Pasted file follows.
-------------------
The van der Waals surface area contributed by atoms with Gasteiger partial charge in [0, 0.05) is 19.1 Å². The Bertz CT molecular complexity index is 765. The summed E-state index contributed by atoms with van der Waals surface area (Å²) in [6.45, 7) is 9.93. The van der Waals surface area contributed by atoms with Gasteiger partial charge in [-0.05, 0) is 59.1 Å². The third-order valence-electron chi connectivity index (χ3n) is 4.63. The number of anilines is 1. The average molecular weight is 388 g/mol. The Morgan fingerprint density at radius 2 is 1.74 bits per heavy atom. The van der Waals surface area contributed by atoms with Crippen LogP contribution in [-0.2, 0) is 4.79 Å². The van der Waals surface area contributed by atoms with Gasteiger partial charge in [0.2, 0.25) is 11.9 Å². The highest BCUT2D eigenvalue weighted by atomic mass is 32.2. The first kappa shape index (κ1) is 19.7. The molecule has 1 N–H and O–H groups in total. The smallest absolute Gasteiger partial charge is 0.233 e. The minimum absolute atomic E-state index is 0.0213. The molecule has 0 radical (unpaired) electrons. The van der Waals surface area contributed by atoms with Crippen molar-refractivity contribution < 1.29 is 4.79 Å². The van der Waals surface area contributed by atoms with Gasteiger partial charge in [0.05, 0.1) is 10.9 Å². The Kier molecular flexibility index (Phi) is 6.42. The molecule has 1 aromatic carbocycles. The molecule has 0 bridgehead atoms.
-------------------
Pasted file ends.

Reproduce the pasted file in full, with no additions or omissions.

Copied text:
The van der Waals surface area contributed by atoms with Gasteiger partial charge in [0, 0.05) is 19.1 Å². The Bertz CT molecular complexity index is 765. The summed E-state index contributed by atoms with van der Waals surface area (Å²) in [6.45, 7) is 9.93. The van der Waals surface area contributed by atoms with Gasteiger partial charge in [-0.05, 0) is 59.1 Å². The third-order valence-electron chi connectivity index (χ3n) is 4.63. The number of anilines is 1. The average molecular weight is 388 g/mol. The Morgan fingerprint density at radius 2 is 1.74 bits per heavy atom. The van der Waals surface area contributed by atoms with Crippen LogP contribution in [-0.2, 0) is 4.79 Å². The van der Waals surface area contributed by atoms with Gasteiger partial charge in [0.2, 0.25) is 11.9 Å². The highest BCUT2D eigenvalue weighted by atomic mass is 32.2. The first kappa shape index (κ1) is 19.7. The molecule has 1 N–H and O–H groups in total. The smallest absolute Gasteiger partial charge is 0.233 e. The minimum absolute atomic E-state index is 0.0213. The molecule has 0 radical (unpaired) electrons. The van der Waals surface area contributed by atoms with Crippen molar-refractivity contribution < 1.29 is 4.79 Å². The van der Waals surface area contributed by atoms with Gasteiger partial charge in [0.05, 0.1) is 10.9 Å². The Kier molecular flexibility index (Phi) is 6.42. The molecule has 1 aromatic carbocycles. The molecule has 0 bridgehead atoms.